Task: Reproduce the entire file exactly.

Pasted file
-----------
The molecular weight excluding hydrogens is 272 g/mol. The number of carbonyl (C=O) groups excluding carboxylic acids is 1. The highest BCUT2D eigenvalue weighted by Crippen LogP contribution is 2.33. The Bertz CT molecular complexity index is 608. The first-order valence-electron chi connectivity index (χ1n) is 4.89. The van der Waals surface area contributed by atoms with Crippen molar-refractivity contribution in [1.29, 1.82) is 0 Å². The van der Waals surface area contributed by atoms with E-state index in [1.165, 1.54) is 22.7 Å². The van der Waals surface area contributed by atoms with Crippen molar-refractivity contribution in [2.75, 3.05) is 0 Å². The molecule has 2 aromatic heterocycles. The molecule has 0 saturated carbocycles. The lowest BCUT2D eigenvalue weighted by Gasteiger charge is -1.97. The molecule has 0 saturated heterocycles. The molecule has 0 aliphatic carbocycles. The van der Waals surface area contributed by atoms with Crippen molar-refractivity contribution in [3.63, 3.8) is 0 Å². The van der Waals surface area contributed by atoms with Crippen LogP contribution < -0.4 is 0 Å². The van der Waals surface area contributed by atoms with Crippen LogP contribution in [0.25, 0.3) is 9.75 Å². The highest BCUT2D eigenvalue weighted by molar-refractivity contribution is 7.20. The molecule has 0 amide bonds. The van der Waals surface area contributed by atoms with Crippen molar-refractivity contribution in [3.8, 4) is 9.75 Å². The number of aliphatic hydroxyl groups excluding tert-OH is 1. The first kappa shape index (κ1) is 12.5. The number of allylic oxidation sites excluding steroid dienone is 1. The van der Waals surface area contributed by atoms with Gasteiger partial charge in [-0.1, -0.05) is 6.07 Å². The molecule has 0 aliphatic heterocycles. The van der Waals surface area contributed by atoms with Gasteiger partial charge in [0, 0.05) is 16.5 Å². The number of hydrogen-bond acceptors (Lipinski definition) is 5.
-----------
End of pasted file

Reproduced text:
The molecular weight excluding hydrogens is 272 g/mol. The number of carbonyl (C=O) groups excluding carboxylic acids is 1. The highest BCUT2D eigenvalue weighted by Crippen LogP contribution is 2.33. The Bertz CT molecular complexity index is 608. The first-order valence-electron chi connectivity index (χ1n) is 4.89. The van der Waals surface area contributed by atoms with Crippen molar-refractivity contribution in [1.29, 1.82) is 0 Å². The van der Waals surface area contributed by atoms with E-state index in [1.165, 1.54) is 22.7 Å². The van der Waals surface area contributed by atoms with Crippen molar-refractivity contribution in [2.75, 3.05) is 0 Å². The molecule has 2 aromatic heterocycles. The molecule has 0 saturated carbocycles. The lowest BCUT2D eigenvalue weighted by Gasteiger charge is -1.97. The molecule has 0 saturated heterocycles. The molecule has 0 aliphatic carbocycles. The van der Waals surface area contributed by atoms with Crippen molar-refractivity contribution in [3.63, 3.8) is 0 Å². The van der Waals surface area contributed by atoms with Crippen LogP contribution < -0.4 is 0 Å². The van der Waals surface area contributed by atoms with Crippen LogP contribution in [0.25, 0.3) is 9.75 Å². The highest BCUT2D eigenvalue weighted by molar-refractivity contribution is 7.20. The molecule has 0 amide bonds. The van der Waals surface area contributed by atoms with Crippen molar-refractivity contribution in [3.8, 4) is 9.75 Å². The number of aliphatic hydroxyl groups excluding tert-OH is 1. The first kappa shape index (κ1) is 12.5. The number of allylic oxidation sites excluding steroid dienone is 1. The van der Waals surface area contributed by atoms with Gasteiger partial charge in [-0.1, -0.05) is 6.07 Å². The molecule has 0 aliphatic heterocycles. The van der Waals surface area contributed by atoms with Gasteiger partial charge in [0, 0.05) is 16.5 Å². The number of hydrogen-bond acceptors (Lipinski definition) is 5.